Earthquakes are striking the heartland from Alabama to Montana at an unprecedented rate -- and human activity is probably to blame.
A new United States Geological Survey study has found that middle America between Alabama and Montana is experiencing an "unprecedented" and "almost certainly manmade" increase in earthquakes of 3.0 magnitude or greater. In 2011, there were 134 events of that size. That's six times more than were normally seen during the 20th century.
While the changes in the area's seismicity began in 2001, the trend has really accelerated since 2009, the geologists note. That happens to coincide with increased oil and gas production using new extraction techniques in some parts of the area.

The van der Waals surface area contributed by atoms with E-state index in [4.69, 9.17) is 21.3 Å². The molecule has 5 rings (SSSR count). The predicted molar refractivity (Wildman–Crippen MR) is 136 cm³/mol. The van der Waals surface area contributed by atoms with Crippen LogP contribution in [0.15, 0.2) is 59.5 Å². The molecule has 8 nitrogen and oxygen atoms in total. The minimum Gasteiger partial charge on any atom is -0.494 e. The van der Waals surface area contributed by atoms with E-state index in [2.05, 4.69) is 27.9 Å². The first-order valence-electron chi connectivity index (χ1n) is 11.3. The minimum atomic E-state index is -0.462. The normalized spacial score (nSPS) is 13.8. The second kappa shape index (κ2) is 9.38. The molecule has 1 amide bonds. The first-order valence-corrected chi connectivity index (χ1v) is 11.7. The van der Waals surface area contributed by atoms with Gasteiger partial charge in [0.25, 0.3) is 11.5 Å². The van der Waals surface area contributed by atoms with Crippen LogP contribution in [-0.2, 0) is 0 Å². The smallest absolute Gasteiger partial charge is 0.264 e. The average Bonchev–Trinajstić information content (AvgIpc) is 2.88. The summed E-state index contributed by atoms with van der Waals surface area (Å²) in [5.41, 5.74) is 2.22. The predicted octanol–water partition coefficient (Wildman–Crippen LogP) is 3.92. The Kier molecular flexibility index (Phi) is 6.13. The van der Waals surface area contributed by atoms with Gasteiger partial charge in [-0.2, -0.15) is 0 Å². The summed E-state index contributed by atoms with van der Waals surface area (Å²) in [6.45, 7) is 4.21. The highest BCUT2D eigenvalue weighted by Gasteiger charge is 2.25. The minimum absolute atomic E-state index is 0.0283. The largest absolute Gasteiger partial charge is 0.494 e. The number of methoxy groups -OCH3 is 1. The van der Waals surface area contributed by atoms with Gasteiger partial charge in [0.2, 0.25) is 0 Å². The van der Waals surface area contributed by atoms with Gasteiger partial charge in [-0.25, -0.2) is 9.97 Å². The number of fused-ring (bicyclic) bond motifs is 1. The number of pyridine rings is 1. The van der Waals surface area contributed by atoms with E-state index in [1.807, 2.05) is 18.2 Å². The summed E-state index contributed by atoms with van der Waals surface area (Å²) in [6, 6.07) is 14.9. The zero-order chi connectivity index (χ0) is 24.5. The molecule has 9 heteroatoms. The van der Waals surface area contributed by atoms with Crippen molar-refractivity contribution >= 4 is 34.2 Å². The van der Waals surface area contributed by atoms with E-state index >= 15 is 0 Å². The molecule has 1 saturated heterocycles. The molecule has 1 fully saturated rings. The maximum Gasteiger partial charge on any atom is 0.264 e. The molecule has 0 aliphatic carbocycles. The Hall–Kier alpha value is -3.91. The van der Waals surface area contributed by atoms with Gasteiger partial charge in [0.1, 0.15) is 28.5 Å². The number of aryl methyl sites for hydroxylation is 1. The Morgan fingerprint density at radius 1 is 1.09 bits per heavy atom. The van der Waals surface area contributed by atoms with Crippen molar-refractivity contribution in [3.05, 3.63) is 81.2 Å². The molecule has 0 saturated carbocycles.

The new work is being presented at the Seismology Society of America's conference later this month. An abstract for the presentation is available online.
In some regions, the increase in earthquakes is even greater than six fold. For example, in Oklahoma over the past half-century, there were an average of 1.2 quakes of greater than 3.0 magnitude per year. Since 2009, there have been more than 25 per year.
"A naturally-occurring rate change of this magnitude is unprecedented outside of volcanic settings or in the absence of a main shock, of which there were neither in this region," the scientists write.